If I Were A Painter . . .

I’ve penned some love letters to Cape Cod on these pages, but it has been a while since last I did. Yes, I’m in love with The Cape. My wife Sandy seconds that emotion. The enormous expanses of undeveloped oceanside shorelines; the humungous, otherworldly sand dunes that run for miles within the peninsula’s far reaches; the I-never-would-have-expected-them-to-be-there woods and forests that pepper the landscape . . . Cape Cod has natural beauty up the grand wazoo. And, that being what we most favor about The Cape, Sandy and I spend lots of time poking around the great outdoors during our Cape vacations. But we also like to emerge from the wilderness and do other types of things that ring our bells. For example, we get big bangs from some of the old village sections of certain Cape towns, such as those in Provincetown, Wellfleet and Orleans. They are cute and charming. We wander on their streets, investigate their stores and stuff our faces at dinnertime in their restaurants.

Last October, in Orleans, we took in a cool event one Saturday morning. The Addison Art Gallery, one of Cape Cod’s best, organized it. Two or more times each year AAG selects an outdoors Cape area to be immortalized and invites a bunch of the artists it represents to find views that spark them in said area, set up their easels and paint away. In October, Addison chose Orleans’ villagey heart, in which it is located, as the locale. The artists were instructed to paint and complete their masterpieces between 8 AM and noon, and then to bring the canvases to AAG where they would be framed and hung on the walls and offered for sale that evening at an artsy gathering to which the public was invited.

Maryalice Eizenberg.
Maryalice Eizenberg.

Sandy and I, who haven’t lifted a paint brush since grade school, like to watch good artists at work. So who knows why we got a real late start and didn’t arrive at the five or so square block painting zone until 11 AM. By that time most of the artists had finished their jobs and were packing up or already gone. Luckily we got to see two painters who were still going at it. On a sidewalk near AAG, Maryalice Eizenberg, hooded to shield herself from our friend the Sun, was staring down a big, old, yellow Victorian house across the street. She sweetly translated what she saw, in colors deeper than those 80 feet away. We chatted with her for a couple of minutes as she worked. “Have you seen what Paul Schulenburg is painting?” she asked us. No, we hadn’t. “Take a look. You won’t believe what his subject is.” And she pointed to where we’d find him, hidden from view from her own spot, but only half a block away.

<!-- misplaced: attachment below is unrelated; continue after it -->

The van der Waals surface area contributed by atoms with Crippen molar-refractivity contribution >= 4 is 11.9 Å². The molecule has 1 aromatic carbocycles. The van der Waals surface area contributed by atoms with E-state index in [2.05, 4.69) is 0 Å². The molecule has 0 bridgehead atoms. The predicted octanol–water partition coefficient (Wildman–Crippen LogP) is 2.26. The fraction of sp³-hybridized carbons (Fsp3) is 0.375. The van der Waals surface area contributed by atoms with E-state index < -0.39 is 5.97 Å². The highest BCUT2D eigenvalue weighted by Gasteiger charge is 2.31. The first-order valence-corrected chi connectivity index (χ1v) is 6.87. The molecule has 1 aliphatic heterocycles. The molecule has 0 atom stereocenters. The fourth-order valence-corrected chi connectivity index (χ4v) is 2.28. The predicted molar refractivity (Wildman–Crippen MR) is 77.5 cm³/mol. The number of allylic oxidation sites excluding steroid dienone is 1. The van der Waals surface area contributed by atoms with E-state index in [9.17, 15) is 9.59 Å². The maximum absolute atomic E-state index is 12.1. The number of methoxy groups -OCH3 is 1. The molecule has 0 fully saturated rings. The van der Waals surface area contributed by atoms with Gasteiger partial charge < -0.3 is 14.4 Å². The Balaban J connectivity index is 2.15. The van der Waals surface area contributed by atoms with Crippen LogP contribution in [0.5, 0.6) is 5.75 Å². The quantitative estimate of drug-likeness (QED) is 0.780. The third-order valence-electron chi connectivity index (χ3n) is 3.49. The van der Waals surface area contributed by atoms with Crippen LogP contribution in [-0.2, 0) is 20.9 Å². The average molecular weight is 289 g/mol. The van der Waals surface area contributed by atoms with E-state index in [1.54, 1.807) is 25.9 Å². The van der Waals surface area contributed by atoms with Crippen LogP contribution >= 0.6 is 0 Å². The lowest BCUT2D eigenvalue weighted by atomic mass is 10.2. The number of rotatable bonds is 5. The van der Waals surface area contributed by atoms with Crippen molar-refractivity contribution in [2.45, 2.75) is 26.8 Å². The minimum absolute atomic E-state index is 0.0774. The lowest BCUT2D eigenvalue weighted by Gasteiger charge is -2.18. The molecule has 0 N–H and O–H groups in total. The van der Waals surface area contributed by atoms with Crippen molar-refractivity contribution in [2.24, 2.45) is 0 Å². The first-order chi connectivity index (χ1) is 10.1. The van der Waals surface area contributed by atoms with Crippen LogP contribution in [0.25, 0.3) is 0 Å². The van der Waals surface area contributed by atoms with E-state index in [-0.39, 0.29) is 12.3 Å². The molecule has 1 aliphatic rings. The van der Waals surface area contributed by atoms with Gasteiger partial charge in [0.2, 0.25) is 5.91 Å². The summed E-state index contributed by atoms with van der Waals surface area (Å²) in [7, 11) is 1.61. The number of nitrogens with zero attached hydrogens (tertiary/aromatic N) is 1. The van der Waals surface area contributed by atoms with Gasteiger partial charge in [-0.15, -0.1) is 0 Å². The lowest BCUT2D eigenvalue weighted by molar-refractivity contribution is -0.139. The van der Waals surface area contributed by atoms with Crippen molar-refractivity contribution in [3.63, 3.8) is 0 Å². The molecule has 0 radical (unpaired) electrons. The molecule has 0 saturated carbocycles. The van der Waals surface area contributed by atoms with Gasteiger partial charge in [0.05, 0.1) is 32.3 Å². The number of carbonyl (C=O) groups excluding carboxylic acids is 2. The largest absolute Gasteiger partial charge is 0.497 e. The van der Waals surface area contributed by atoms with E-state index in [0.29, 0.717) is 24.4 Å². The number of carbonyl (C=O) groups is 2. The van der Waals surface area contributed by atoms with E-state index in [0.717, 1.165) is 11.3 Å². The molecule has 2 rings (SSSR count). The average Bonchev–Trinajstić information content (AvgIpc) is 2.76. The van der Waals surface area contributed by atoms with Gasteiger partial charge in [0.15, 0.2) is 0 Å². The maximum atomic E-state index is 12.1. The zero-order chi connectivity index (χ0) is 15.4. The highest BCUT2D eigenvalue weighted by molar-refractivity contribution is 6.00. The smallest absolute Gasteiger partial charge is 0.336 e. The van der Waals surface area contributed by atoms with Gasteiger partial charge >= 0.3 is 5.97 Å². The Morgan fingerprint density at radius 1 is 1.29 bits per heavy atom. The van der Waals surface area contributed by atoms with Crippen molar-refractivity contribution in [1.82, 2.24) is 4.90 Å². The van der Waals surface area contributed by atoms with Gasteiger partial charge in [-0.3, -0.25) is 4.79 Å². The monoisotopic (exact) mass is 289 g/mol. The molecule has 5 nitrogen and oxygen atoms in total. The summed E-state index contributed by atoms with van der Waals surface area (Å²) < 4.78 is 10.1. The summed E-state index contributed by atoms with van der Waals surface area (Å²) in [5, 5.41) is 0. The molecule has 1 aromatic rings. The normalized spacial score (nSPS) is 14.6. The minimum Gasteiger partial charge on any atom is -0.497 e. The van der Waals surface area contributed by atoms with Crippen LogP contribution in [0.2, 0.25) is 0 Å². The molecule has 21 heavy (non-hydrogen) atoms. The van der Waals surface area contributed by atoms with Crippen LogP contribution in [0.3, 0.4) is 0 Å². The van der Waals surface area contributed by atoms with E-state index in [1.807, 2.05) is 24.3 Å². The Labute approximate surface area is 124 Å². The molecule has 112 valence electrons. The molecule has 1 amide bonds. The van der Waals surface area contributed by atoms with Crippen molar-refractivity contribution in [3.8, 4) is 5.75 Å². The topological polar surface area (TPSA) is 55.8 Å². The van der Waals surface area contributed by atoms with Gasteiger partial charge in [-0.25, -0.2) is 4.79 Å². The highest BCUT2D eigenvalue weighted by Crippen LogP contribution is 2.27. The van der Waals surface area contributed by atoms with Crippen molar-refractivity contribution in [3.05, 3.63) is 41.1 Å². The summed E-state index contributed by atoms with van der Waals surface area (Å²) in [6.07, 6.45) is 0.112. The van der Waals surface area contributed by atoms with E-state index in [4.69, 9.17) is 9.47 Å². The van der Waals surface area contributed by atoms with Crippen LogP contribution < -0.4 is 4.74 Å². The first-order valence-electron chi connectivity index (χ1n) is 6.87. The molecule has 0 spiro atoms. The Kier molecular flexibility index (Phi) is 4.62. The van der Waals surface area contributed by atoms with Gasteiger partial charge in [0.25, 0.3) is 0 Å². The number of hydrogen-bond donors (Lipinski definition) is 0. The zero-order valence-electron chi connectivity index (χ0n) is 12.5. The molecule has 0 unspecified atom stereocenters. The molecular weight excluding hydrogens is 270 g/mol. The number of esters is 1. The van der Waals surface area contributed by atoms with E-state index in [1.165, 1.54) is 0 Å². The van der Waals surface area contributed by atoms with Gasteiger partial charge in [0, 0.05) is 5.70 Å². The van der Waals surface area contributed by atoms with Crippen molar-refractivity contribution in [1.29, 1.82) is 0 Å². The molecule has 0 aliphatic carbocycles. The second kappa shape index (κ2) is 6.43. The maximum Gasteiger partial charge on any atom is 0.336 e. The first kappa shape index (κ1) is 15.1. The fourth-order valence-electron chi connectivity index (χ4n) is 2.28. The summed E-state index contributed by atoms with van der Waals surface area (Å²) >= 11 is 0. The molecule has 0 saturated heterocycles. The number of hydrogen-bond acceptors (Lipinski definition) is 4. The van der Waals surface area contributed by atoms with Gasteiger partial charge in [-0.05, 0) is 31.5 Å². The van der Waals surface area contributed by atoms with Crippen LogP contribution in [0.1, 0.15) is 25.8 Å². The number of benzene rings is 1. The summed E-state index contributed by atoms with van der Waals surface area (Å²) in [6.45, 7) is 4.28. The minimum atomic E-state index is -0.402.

Paul Schulenburg.
Paul Schulenburg.

Now, Paul Schulenburg is an artist whose oils I have seen at AAG over the years. He’s really good. His paintings have a stillness, a sense of completeness, à la Andrew Wyeth and Edward Hopper. Sandy and I followed Maryalice’s finger and came upon him. He and his easel were positioned between two houses, and he was zeroing in on a small section of one of the houses, a large and mostly white-shingled affair. But it wasn’t the house so much that he was interested in. What had caught his eye, and had become the focal point of his painting, was a bright green garden hose. Its color contrasted just-so with the less brilliant green of the side lawn, and had plenty to say to the house’s white shingles and red bricks. “Man, this guy is something else,” I more or less thought to myself. “A hose? Yup, and he is doing it proud.”

For reasons unknown, that October day floated to the top of my porous memory bank last week, and it got me thinking. Were there any aspects of my house’s exterior or grounds worth putting down on canvas? I decided to take a look. I would use my best impersonation of Paul Schulenburg’s painterly eye.

Sandy’s and my abode rests in the middle of a typical suburban block near Philadelphia. The house is modest and is surrounded by more shrubs and trees than I enjoy taking care of. All of it looks nice, but ain’t exactly a head-turner. I mean, Better Homes And Gardens Magazine has no plans to contact me anytime soon for a photo shoot. That, however, wasn’t the point. My mission was to pay attention to the details, to notice boffo alignments of objects, neato color contrasts, whatever, that were waiting to be discovered.

IMG_0821IMG_0799IMG_0805My house? Man, I’m glad to be living within it, but, take it from me, its exterior front and sides are vanilla. Tons of bricks and stones with almost nothing quirky or asymmetrical going on. I gazed artistically at one of the few ornamentations, a tangle of gas meter and pipes near the front door, and wondered if it would make for a decent painting. Well, maybe, but  . . . eh. I then walked around back and gave the grounds there a once-over, starting with the shed. How about its doors? Their designs seemed kind of sharp. Or did they? Nah, the scene lacked pop. A blooming Rose Of Sharon in the backyard, however, definitely did pop. How many floral scenes have been painted over the years, though? Maybe 20 billion. The world didn’t need this one.